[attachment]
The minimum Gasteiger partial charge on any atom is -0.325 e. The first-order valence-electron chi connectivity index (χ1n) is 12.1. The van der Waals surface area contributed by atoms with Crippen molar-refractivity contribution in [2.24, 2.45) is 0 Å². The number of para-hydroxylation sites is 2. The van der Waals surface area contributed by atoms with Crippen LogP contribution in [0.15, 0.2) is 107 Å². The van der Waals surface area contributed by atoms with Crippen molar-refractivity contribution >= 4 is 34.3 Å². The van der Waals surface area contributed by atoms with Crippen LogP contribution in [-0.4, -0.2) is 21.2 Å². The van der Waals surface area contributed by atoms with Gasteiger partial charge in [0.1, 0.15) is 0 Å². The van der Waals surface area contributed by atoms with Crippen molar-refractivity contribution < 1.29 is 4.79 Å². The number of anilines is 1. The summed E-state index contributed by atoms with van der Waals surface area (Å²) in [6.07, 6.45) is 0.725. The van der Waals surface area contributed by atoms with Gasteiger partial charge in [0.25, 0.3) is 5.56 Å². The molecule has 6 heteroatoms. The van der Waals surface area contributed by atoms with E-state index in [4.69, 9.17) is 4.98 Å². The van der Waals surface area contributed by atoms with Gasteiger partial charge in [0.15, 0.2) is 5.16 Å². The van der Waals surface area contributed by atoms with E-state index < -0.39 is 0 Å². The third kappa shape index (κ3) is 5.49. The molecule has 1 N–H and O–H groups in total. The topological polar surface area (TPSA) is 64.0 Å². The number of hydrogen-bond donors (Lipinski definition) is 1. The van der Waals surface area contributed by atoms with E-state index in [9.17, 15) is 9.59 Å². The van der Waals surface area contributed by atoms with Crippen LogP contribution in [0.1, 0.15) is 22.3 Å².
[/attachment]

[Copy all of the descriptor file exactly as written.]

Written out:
The minimum Gasteiger partial charge on any atom is -0.325 e. The first-order valence-electron chi connectivity index (χ1n) is 12.1. The van der Waals surface area contributed by atoms with Crippen molar-refractivity contribution in [2.24, 2.45) is 0 Å². The number of para-hydroxylation sites is 2. The van der Waals surface area contributed by atoms with Crippen LogP contribution in [0.15, 0.2) is 107 Å². The van der Waals surface area contributed by atoms with Crippen molar-refractivity contribution >= 4 is 34.3 Å². The van der Waals surface area contributed by atoms with Crippen LogP contribution in [-0.4, -0.2) is 21.2 Å². The van der Waals surface area contributed by atoms with Gasteiger partial charge in [0.1, 0.15) is 0 Å². The van der Waals surface area contributed by atoms with Crippen molar-refractivity contribution < 1.29 is 4.79 Å². The number of anilines is 1. The summed E-state index contributed by atoms with van der Waals surface area (Å²) in [6.07, 6.45) is 0.725. The van der Waals surface area contributed by atoms with Gasteiger partial charge in [0.25, 0.3) is 5.56 Å². The molecule has 6 heteroatoms. The van der Waals surface area contributed by atoms with E-state index in [4.69, 9.17) is 4.98 Å². The van der Waals surface area contributed by atoms with Gasteiger partial charge in [0.15, 0.2) is 5.16 Å². The van der Waals surface area contributed by atoms with E-state index < -0.39 is 0 Å². The third kappa shape index (κ3) is 5.49. The molecule has 1 N–H and O–H groups in total. The topological polar surface area (TPSA) is 64.0 Å². The number of hydrogen-bond donors (Lipinski definition) is 1. The van der Waals surface area contributed by atoms with E-state index in [9.17, 15) is 9.59 Å². The van der Waals surface area contributed by atoms with Crippen LogP contribution in [0.1, 0.15) is 22.3 Å².